Using qabbalistic methods to find hidden meaning, or finding hidden meanings in scripture, or even divinely inspired scriptures are all examples of theosophy.

Alchemy:

So was alchemy done through magic, or some sort of divine intervention?

Or was it just imitating some natural process.. something akin to science?

We have philosophers and alchemists who debated on these topics for centuries and the full discourse would cover books, so let’s distill this all down a little:

First we had people that would argue whether transmutation is possible at all. Examples on both sides would be given, quoting Avicenna, Aristotle, etc.

On one side it would be argued that alchemy is an art, and like art it imitates nature, but the gold created is not really gold. Even if you can’t tell the difference, and it passes all the tests. It still wouldn’t have the healing effects (for example) that people thought gold had.

On the other hand, people would give examples of transmutations carried out by humans all the time, with the help of nature. A farmer planting seeds to raise crops. People burning ferns to ash (and I guess add sand) to create glass. Those are some examples given where humans are using nature in a way to transmute one thing into another.

Alchemists would often (but not always) -depending on the time period- try to stay clear of the reputation of being a sorcerer. They would insist that in a lab they are replicating the natural process in which the earth transmutates different metals into higher ones.

In this way the furnace and sulphur and mercury were thought to be a replication of what happens in nature.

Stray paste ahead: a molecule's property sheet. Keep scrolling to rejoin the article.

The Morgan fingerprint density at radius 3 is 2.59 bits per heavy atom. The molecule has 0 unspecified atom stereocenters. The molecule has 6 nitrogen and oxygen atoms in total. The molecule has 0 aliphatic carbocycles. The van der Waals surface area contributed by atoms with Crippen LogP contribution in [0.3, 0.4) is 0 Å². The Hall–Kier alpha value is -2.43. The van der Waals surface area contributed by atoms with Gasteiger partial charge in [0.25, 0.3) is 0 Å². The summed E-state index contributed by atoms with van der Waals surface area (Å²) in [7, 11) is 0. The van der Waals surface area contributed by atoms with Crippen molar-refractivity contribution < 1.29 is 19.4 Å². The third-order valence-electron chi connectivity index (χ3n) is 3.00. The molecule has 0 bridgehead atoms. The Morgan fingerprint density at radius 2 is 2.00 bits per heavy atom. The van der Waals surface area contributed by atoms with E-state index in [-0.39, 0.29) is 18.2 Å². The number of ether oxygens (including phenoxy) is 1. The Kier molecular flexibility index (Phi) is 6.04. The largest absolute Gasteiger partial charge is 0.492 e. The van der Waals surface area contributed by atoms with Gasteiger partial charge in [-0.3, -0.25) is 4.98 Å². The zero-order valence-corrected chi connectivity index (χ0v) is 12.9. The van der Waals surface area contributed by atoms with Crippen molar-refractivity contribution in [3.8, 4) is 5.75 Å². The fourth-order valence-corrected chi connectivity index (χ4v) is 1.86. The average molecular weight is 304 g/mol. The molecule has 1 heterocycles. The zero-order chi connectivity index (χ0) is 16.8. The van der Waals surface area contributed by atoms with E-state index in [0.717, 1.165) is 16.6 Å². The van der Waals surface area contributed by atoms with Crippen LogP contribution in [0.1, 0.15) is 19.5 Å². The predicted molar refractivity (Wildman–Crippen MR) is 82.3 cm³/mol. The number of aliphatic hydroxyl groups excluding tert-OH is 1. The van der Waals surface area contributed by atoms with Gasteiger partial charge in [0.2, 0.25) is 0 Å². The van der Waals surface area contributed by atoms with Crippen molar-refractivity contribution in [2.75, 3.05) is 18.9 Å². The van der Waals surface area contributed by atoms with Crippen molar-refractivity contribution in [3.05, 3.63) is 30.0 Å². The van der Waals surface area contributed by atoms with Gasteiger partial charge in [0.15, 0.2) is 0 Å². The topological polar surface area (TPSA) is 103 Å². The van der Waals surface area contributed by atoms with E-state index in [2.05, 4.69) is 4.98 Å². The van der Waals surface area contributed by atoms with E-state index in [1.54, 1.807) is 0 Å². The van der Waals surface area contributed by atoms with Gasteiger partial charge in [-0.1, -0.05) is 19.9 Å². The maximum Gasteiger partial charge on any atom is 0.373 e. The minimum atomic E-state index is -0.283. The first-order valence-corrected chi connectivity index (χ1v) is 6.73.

This was argued back and forth.

But then we also have people in the camp that insist that gold can only be created with god’s help. We see this a lot. So -in a way- that’s at the very least theurgy. The recipe itself can be gotten from theosophy – Edward Kelley got a recipe from angels, for example.

We saw in Zosimos’ episode that higher beings help, so it’s just a matter of astronomy to determine whether it’s God, or demons that are helping.

To summarize the debate in magic vs. nature:

It was debated whether transmutation was possible at all, whether it was possible to create something real or only an imitation.

And then it was debated whether the transmutation was possible without God’s help and will.

And again, there were always those who knowingly made fake gold and tried to sell it as something else.

But even leaving charlatans out of this for a minute, the genuine belief and and arguments for or against alchemy varied over the centuries.

Was the gold created genuine, or an imitation?

Was alchemy dabbling with evil forces – or done by the pious, with the will of God?

Or were people imitating nature and therefore simply perfecting a science?

The answers are more various than the number of alchemists we’ll probably ever cover on this show, but interesting questions to ask about each person we discuss in our show.

Throughout the span of alchemy these questions were at the center of the debate of its merits, and I think spending some time on the subject should clarify how alchemy was viewed through it’s history.